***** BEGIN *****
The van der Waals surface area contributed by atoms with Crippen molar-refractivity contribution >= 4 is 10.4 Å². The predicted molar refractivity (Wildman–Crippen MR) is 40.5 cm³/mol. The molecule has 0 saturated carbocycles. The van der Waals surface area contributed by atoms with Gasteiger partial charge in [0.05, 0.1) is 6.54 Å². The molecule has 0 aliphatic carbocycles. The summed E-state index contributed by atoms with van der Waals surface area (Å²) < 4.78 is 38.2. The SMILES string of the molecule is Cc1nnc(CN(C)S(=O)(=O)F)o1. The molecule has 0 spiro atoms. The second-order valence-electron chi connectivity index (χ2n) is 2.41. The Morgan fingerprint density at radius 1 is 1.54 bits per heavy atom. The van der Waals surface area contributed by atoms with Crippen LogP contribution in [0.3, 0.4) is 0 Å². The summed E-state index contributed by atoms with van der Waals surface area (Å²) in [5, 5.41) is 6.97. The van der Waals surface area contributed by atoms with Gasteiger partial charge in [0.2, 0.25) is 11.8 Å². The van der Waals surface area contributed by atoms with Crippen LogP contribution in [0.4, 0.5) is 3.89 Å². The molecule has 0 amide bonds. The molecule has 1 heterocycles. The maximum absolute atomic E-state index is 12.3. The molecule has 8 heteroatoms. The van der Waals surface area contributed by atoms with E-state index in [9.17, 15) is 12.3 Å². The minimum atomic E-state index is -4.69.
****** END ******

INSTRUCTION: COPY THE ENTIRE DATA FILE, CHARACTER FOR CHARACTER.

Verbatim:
The van der Waals surface area contributed by atoms with Crippen molar-refractivity contribution >= 4 is 10.4 Å². The predicted molar refractivity (Wildman–Crippen MR) is 40.5 cm³/mol. The molecule has 0 saturated carbocycles. The van der Waals surface area contributed by atoms with Gasteiger partial charge in [0.05, 0.1) is 6.54 Å². The molecule has 0 aliphatic carbocycles. The summed E-state index contributed by atoms with van der Waals surface area (Å²) < 4.78 is 38.2. The SMILES string of the molecule is Cc1nnc(CN(C)S(=O)(=O)F)o1. The molecule has 0 spiro atoms. The second-order valence-electron chi connectivity index (χ2n) is 2.41. The Morgan fingerprint density at radius 1 is 1.54 bits per heavy atom. The van der Waals surface area contributed by atoms with Crippen LogP contribution in [0.3, 0.4) is 0 Å². The summed E-state index contributed by atoms with van der Waals surface area (Å²) in [5, 5.41) is 6.97. The van der Waals surface area contributed by atoms with Gasteiger partial charge in [0.2, 0.25) is 11.8 Å². The van der Waals surface area contributed by atoms with Crippen LogP contribution in [0.4, 0.5) is 3.89 Å². The molecule has 0 amide bonds. The molecule has 1 heterocycles. The maximum absolute atomic E-state index is 12.3. The molecule has 8 heteroatoms. The van der Waals surface area contributed by atoms with E-state index in [9.17, 15) is 12.3 Å². The minimum atomic E-state index is -4.69.